Becoming debilitated by fear is very common, and the effects are the same for everyone. When you are in the clutches of fear, you are drained of your strength, and you feel weak and powerless.

Below are some steps that are vital in handling fear:

Acknowledge it

The very first step is to acknowledge our fear, instead of trying to brush it aside. Many people feel bad about admitting to their fear, believing that fear is a sign of weakness. Even from an early age, we are generally told not to be afraid, and so we end up suppressing our fear, hoping that if we deny it, it will go away.

Yet all of life evolves through the medium of fear. Fear is an expression of the instinct to self-preservation, and, as such, we can learn to channel it.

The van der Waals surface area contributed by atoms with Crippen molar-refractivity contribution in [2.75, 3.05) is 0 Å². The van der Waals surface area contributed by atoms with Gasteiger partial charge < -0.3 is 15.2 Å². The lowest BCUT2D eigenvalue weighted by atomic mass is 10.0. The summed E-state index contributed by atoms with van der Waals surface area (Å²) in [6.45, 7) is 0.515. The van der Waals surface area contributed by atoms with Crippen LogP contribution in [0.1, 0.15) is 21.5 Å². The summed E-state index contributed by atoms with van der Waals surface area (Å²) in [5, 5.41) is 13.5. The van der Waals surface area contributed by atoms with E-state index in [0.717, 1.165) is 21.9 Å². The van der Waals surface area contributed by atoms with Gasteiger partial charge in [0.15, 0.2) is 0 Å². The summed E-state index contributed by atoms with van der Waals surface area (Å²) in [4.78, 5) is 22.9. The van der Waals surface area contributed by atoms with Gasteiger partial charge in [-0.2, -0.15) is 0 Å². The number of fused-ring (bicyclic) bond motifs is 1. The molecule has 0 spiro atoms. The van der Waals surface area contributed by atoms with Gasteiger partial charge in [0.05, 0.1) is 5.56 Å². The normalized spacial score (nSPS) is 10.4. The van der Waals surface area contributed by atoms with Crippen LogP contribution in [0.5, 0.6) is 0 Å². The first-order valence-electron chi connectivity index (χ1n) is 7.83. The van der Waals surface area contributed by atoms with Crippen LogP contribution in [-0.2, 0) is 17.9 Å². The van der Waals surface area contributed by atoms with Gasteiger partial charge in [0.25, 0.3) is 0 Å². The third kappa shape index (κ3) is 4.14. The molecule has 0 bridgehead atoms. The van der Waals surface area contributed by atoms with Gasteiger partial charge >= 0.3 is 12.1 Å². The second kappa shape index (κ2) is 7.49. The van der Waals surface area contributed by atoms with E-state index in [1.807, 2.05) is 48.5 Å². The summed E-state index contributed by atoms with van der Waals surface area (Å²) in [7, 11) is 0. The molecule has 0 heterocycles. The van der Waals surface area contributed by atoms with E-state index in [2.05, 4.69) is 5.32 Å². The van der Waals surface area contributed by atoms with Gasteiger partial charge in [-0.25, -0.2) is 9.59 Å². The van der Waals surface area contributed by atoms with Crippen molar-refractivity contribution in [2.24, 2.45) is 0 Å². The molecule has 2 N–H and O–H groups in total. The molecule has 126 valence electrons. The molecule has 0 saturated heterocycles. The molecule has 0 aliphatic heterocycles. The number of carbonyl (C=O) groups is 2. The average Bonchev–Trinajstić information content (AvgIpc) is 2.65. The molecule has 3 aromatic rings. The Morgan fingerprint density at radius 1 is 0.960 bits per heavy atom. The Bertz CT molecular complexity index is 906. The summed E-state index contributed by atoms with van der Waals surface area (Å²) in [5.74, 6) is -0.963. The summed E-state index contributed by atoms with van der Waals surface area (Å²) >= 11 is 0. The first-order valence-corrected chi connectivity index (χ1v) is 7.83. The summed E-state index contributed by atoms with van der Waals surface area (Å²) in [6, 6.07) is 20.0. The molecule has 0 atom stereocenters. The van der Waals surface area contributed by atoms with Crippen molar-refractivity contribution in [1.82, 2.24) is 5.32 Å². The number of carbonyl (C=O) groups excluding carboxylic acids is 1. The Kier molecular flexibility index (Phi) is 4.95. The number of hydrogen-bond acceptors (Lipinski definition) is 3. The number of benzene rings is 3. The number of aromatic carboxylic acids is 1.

Tackle it

It is not possible to be objective when our vision is clouded. Fear tends to distort our perception of what is really going on. Therefore the second step is to detach from our fear as detachment brings objectivity.

The first step in detaching from fear is to acknowledge its existence, as we mentioned above. We continue detaching by asking questions, to enable us to gain even more objectivity or clarity.

Clarity helps us to plan our next moves. It also helps ensure that when we are feeling fearful, we do not react inappropriately, or give up, by submitting to our fear.

In seeking clarity we can ask ourselves questions, such as: “Why am I feeling afraid?” “Are there perhaps other reasons that I am not acknowledging?” “Is there any factual basis for my reasons, or are they based on suspicions?” “What more do I need to do to ensure that I am getting a full and objective picture of the situation and my fears?”